Intelligent HVAC Controls for Low Income Households: A Low Cost Non-connected Device that Understands Consumer Preferences and Performs Adaptive Optimization
Smart Thermostats for Low-Income Communities with limited or no broadband access.
The decision tradeoffs presented challenges during the project, such as the balance between functionality, affordability and usability. During the design development, the recipient conducted field activities including fielding recruitment, tenant surveys and installing a small number of pilot devices. The field activities provided valuable lessons for future device deployment and future implementation. Considering the refinement of the reference design, a working low cost prototype was developed but after field performance and testing was determined to be deficient. However, the recipient has developed a future-state design that considers lessons learned from development and testing. The intent is to be able to provide this future-state design and potential design improvements in a manner that an interested party can take the lessons learned and incorporate it into its existing thermostat design and/or pick up where this project left off.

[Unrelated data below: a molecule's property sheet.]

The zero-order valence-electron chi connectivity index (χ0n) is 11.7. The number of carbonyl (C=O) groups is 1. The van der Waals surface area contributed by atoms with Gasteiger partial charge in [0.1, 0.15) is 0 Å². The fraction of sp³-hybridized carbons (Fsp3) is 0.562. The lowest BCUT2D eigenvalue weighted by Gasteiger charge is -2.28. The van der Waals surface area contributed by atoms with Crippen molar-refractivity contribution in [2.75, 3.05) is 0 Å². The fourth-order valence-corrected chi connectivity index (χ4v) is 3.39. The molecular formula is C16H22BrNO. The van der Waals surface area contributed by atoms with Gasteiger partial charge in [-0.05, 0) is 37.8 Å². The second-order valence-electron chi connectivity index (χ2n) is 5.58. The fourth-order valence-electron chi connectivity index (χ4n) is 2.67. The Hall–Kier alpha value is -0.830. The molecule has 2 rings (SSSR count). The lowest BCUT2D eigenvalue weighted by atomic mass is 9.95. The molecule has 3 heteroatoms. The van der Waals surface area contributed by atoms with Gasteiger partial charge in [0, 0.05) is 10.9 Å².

This project developed a low-cost smart thermostat with a simplified user interface. It was tested in low-income and senior housing, with the intention of being readily adaptable to other building sectors, including small commercial. The smart thermostat tracked user preferences and managed indoor conditions to optimize energy use. A main feature of the prototype was the ability to function without internet connectivity. By automatically optimizing thermostat settings, this project sought to determine if smart thermostats can be a cost-effective method to address HVAC energy use in sectors where cost-of-ownership boundaries are not well defined. [br /]
By developing a low-cost smart thermostat, the project aimed to increase adoption especially in households without broadband internet access. Installation of smart thermostats could reduce HVAC energy use and costs by 10 to 15%.
Key Project Members
The Regents of the University of California (CIEE)
Regents of the University of California, Davis
Electric Power Research Institute, Inc.